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abstract = "This work explores the role of the ignition quality of a fumigated fuel on combustion phasing and brake thermal efficiency (BTE), which was investigated in a 2.5L turbocharged common rail light-duty diesel engine. Different combinations of dimethyl ether (DME) and propane were fumigated into the intake air and displaced some of the directly injected ultra-low sulfur diesel fuel (ULSD) needed to maintain the engine and a constant speed and load. Fumigation of DME and propane significantly increased BTE and reduced brake specific energy consumption (BSEC) compared to the baseline diesel condition with no fumigation. A mixture of 20{\%} DME with 30{\%} propane provided the maximum BTE, with 24{\%} reduction in BSEC, however, at the expense of increasing peak cylinder pressure by 6 bar, which was even higher at greater DME substitutions. Fumigated DME auto-ignited early, ahead of top dead center (TDC), showing the typical low temperature and high temperature heat release events and propane addition suppressed the early low temperature heat release (LTHR), shifting more of the DME heat release closer to TDC. Total hydrocarbon emissions increased while NOx emissions reduced with increasing fumigation.",
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Prabhakar, B, Jayaraman, S, Wal, RV & Boehman, A 2013, Experimental studies of high efficiency combustion with fumigation of dme and propane into diesel engine intake air. in Fuels; Numerical Simulation; Engine Design, Lubrication, and Applications. ASME 2013 Internal Combustion Engine Division Fall Technical Conference, ICEF 2013, vol. 2, American Society of Mechanical Engineers (ASME), ASME 2013 Internal Combustion Engine Division Fall Technical Conference, ICEF 2013, Dearborn, MI, United States, 10/13/13. https://doi.org/10.1115/ICEF2013-19259

Experimental studies of high efficiency combustion with fumigation of dme and propane into diesel engine intake air. / Prabhakar, Bhaskar; Jayaraman, Srinivas; Wal, Randy Vander; Boehman, André.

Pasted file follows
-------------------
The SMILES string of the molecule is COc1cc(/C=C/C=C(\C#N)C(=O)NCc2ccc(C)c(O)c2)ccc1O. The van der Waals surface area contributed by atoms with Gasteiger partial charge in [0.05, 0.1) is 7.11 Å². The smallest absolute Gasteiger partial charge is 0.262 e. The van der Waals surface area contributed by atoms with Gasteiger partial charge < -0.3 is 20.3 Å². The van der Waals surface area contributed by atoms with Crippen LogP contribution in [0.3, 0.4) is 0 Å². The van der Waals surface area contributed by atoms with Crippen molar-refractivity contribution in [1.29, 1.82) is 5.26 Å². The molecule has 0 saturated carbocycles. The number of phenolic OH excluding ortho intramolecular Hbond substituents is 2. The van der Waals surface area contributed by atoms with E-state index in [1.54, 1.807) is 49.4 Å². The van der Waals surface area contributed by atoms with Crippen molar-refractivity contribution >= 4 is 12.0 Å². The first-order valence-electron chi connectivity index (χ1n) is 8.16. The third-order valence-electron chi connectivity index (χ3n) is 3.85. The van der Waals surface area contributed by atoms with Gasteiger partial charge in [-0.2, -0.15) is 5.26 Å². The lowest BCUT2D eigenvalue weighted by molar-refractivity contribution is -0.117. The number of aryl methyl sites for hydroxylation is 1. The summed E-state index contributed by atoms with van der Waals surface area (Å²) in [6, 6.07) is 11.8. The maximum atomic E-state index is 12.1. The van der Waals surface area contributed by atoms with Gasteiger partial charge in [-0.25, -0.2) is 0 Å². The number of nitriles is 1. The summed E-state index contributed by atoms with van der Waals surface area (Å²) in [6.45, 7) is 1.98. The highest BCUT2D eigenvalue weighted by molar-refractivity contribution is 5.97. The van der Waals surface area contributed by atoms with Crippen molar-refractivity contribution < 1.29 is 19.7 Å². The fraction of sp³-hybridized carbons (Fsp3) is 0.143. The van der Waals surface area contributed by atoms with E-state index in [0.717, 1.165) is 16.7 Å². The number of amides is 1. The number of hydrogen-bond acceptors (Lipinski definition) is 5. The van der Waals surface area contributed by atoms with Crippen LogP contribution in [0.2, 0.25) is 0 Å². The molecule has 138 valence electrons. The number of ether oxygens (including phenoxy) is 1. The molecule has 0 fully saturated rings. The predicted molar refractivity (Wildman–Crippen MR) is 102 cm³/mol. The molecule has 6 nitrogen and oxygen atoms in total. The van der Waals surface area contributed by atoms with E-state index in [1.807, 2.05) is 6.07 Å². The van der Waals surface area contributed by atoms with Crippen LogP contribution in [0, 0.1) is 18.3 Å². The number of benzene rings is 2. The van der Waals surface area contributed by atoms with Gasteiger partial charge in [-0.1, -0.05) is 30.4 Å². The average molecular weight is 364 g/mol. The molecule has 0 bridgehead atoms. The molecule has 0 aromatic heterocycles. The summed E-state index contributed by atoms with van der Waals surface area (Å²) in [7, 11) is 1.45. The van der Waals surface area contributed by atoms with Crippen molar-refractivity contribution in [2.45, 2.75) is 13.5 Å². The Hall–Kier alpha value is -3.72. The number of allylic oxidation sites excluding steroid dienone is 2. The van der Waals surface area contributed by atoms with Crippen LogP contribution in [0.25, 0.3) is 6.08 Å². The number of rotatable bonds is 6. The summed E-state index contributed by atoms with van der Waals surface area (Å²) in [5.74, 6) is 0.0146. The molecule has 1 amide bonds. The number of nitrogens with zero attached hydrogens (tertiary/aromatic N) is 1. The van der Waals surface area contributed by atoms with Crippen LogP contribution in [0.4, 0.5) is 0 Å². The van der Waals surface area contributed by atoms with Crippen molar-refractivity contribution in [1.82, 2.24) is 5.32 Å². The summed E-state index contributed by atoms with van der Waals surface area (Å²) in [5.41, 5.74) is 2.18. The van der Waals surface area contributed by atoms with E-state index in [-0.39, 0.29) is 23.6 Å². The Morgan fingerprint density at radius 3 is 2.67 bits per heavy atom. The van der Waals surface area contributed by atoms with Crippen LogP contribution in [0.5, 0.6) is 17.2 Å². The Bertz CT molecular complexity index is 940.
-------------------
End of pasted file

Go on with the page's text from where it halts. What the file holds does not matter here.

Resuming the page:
Fuels; Numerical Simulation; Engine Design, Lubrication, and Applications. American Society of Mechanical Engineers (ASME), 2013. (ASME 2013 Internal Combustion Engine Division Fall Technical Conference, ICEF 2013; Vol. 2).

Research output: Chapter in Book/Report/Conference proceedingConference contribution

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AB - This work explores the role of the ignition quality of a fumigated fuel on combustion phasing and brake thermal efficiency (BTE), which was investigated in a 2.5L turbocharged common rail light-duty diesel engine. Different combinations of dimethyl ether (DME) and propane were fumigated into the intake air and displaced some of the directly injected ultra-low sulfur diesel fuel (ULSD) needed to maintain the engine and a constant speed and load. Fumigation of DME and propane significantly increased BTE and reduced brake specific energy consumption (BSEC) compared to the baseline diesel condition with no fumigation. A mixture of 20% DME with 30% propane provided the maximum BTE, with 24% reduction in BSEC, however, at the expense of increasing peak cylinder pressure by 6 bar, which was even higher at greater DME substitutions. Fumigated DME auto-ignited early, ahead of top dead center (TDC), showing the typical low temperature and high temperature heat release events and propane addition suppressed the early low temperature heat release (LTHR), shifting more of the DME heat release closer to TDC. Total hydrocarbon emissions increased while NOx emissions reduced with increasing fumigation.

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Prabhakar B, Jayaraman S, Wal RV, Boehman A. Experimental studies of high efficiency combustion with fumigation of dme and propane into diesel engine intake air. In Fuels; Numerical Simulation; Engine Design, Lubrication, and Applications. American Society of Mechanical Engineers (ASME). 2013. (ASME 2013 Internal Combustion Engine Division Fall Technical Conference, ICEF 2013). https://doi.org/10.1115/ICEF2013-19259